Tension pneumocranium, a rare complication of transsphenoidal pituitary surgery: Mayo Clinic experience 1976-1998

Anna M. Sawka, Jaroslaw P. Aniszewski, William F. Young, Todd B. Nippoldt, Paulino Yanez, Michael J. Ebersold

Research output: Contribution to journalArticle

49 Scopus citations

Abstract

We describe four cases of symptomatic pneumocranium, a rare, potentially life-threatening complication of transsphenoidal pituitary surgery. Symptomatic pneumocranium manifested as impaired mental status, headaches, and grand real seizures, early in the postoperative course after transsphenoidal pituitary surgery. Furthermore, a Cushing response, including systemic hypertension and bradycardia (secondary to intracranial hypertension) was seen, which has not been previously described in association with symptomatic pneumocranium. We describe a previously unreported risk factor for tension pneumocranium, untreated obstructive sleep apnea. Other factors predisposing to tension pneumocranium in our patients included: cerebrospinal fluid leaks, post-operative positive-pressure mask ventilation, large pituitary tumors, and intraoperative lumbar drainage catheters. Surgical drainage of the pneumocranium and repair of any coexistent cerebrospinal fluid leak markedly improved neurologic status. Symptomatic pneumocranium occurring early in the postoperative course after transsphenoidal pituitary surgery is rare, but prompt recognition and treatment of this condition can be life-saving.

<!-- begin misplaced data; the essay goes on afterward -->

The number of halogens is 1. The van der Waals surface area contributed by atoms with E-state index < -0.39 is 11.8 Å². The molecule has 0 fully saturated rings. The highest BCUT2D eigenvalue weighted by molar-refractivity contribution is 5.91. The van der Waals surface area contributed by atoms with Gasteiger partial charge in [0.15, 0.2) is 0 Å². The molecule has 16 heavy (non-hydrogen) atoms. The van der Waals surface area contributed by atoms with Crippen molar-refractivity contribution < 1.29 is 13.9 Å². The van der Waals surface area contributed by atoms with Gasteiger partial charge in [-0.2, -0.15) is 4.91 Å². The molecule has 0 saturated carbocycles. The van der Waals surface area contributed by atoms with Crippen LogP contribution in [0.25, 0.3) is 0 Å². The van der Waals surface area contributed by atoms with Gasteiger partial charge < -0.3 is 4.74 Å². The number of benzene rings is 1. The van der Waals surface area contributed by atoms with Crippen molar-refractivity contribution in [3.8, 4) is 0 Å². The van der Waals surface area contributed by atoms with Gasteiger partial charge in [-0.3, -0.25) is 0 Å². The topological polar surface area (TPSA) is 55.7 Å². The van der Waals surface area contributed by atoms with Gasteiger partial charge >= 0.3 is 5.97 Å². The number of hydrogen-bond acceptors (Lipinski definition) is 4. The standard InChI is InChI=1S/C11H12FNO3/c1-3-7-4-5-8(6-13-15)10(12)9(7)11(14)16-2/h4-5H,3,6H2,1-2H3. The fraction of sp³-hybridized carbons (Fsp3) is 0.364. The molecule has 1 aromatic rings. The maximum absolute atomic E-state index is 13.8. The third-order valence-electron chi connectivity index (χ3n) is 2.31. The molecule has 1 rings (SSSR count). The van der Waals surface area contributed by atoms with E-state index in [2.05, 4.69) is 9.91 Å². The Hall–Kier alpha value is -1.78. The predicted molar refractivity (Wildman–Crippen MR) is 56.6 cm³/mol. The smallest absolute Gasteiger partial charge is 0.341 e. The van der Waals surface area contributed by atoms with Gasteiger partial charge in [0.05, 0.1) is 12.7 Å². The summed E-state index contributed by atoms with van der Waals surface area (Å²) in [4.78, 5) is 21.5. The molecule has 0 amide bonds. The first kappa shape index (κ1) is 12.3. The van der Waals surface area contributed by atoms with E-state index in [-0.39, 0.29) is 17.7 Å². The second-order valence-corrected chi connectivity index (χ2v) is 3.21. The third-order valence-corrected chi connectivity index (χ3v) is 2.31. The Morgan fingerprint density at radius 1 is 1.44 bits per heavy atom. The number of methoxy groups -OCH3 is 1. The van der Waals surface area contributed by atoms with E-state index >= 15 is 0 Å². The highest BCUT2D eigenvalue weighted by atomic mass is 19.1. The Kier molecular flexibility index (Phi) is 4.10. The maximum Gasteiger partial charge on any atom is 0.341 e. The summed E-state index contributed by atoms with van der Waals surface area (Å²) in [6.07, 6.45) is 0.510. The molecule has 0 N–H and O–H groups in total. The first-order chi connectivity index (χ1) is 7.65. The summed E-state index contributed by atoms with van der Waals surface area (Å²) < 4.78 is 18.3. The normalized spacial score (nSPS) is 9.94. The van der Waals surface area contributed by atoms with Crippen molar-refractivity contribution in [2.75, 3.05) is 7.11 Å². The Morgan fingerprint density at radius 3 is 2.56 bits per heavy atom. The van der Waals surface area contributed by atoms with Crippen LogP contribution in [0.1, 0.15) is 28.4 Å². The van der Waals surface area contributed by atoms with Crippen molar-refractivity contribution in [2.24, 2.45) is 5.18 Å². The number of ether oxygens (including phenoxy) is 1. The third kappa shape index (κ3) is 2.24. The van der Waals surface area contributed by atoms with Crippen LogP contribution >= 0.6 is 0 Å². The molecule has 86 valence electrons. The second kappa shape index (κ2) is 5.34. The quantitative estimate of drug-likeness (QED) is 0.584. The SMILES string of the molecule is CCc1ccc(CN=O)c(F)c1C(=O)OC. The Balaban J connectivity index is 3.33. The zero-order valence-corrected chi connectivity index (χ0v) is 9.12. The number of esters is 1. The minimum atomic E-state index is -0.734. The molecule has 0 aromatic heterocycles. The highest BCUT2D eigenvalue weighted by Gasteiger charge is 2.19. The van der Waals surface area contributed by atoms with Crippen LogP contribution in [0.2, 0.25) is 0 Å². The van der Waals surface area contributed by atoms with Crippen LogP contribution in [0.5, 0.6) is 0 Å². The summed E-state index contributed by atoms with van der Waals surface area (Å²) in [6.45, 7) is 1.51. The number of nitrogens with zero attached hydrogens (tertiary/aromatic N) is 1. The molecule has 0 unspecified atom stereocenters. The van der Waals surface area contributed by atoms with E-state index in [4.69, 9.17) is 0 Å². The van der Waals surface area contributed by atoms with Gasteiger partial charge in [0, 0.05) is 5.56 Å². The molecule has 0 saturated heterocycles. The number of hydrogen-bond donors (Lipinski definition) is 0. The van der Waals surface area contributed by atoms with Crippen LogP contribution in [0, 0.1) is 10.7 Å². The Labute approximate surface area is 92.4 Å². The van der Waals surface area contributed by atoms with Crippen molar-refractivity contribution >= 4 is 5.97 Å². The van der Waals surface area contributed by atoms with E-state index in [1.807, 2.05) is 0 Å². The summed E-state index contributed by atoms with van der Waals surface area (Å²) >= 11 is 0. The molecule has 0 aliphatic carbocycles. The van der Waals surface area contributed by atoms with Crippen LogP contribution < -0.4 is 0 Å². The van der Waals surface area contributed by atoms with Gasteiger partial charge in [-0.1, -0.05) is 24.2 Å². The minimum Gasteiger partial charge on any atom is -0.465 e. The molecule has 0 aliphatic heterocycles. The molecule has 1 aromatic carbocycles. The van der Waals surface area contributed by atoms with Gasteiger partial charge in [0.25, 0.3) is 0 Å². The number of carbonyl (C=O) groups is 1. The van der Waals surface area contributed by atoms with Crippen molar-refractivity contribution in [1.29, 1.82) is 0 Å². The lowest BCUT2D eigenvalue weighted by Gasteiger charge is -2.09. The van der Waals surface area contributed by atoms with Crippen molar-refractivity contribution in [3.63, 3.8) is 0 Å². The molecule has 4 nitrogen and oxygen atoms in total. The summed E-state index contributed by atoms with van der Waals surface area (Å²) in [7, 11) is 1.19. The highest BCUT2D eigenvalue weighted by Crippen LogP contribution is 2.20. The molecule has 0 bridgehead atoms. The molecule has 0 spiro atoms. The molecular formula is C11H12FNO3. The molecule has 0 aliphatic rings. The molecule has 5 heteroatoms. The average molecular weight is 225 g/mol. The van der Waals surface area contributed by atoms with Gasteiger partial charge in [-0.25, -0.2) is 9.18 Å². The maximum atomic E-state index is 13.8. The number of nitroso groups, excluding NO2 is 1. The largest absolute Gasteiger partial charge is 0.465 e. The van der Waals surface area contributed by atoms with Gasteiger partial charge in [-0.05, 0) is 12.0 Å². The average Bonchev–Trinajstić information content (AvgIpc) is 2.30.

Original languageEnglish (US)
Pages (from-to)4731-4734
Number of pages4
JournalJournal of Clinical Endocrinology and Metabolism
Volume84
Issue number12
StatePublished - Dec 1 1999

ASJC Scopus subject areas

  • Endocrinology, Diabetes and Metabolism
  • Biochemistry
  • Endocrinology
  • Clinical Biochemistry
  • Biochemistry, medical

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